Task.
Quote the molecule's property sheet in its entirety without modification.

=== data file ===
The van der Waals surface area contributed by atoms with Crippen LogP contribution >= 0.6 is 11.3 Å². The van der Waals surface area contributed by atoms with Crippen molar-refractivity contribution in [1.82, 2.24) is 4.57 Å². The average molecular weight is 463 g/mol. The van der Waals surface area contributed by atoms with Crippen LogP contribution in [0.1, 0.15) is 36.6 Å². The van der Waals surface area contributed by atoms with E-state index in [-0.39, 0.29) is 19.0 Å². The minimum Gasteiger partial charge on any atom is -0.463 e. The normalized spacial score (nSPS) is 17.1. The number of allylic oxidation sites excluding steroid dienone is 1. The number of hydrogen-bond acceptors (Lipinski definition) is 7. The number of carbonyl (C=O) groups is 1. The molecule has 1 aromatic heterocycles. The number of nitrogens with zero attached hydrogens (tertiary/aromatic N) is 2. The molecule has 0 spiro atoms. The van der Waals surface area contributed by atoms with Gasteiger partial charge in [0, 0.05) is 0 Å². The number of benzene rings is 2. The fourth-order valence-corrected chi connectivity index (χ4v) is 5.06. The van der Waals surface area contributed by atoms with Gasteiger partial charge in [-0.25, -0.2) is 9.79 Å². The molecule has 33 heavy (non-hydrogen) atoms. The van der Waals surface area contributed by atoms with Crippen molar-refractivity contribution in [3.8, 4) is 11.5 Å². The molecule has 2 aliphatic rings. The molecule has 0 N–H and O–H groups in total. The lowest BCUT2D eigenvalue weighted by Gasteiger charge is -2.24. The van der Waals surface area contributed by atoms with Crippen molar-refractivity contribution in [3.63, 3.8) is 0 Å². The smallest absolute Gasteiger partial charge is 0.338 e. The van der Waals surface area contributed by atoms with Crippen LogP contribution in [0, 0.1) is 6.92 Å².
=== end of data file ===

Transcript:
The van der Waals surface area contributed by atoms with Crippen LogP contribution >= 0.6 is 11.3 Å². The van der Waals surface area contributed by atoms with Crippen molar-refractivity contribution in [1.82, 2.24) is 4.57 Å². The average molecular weight is 463 g/mol. The van der Waals surface area contributed by atoms with Crippen LogP contribution in [0.1, 0.15) is 36.6 Å². The van der Waals surface area contributed by atoms with E-state index in [-0.39, 0.29) is 19.0 Å². The minimum Gasteiger partial charge on any atom is -0.463 e. The normalized spacial score (nSPS) is 17.1. The number of allylic oxidation sites excluding steroid dienone is 1. The number of hydrogen-bond acceptors (Lipinski definition) is 7. The number of carbonyl (C=O) groups is 1. The molecule has 1 aromatic heterocycles. The number of nitrogens with zero attached hydrogens (tertiary/aromatic N) is 2. The molecule has 0 spiro atoms. The van der Waals surface area contributed by atoms with Gasteiger partial charge in [0, 0.05) is 0 Å². The number of benzene rings is 2. The fourth-order valence-corrected chi connectivity index (χ4v) is 5.06. The van der Waals surface area contributed by atoms with Gasteiger partial charge in [-0.25, -0.2) is 9.79 Å². The molecule has 33 heavy (non-hydrogen) atoms. The van der Waals surface area contributed by atoms with Crippen molar-refractivity contribution in [3.8, 4) is 11.5 Å². The molecule has 2 aliphatic rings. The molecule has 0 N–H and O–H groups in total. The lowest BCUT2D eigenvalue weighted by Gasteiger charge is -2.24. The van der Waals surface area contributed by atoms with Crippen molar-refractivity contribution in [3.63, 3.8) is 0 Å². The smallest absolute Gasteiger partial charge is 0.338 e. The van der Waals surface area contributed by atoms with Crippen LogP contribution in [0, 0.1) is 6.92 Å².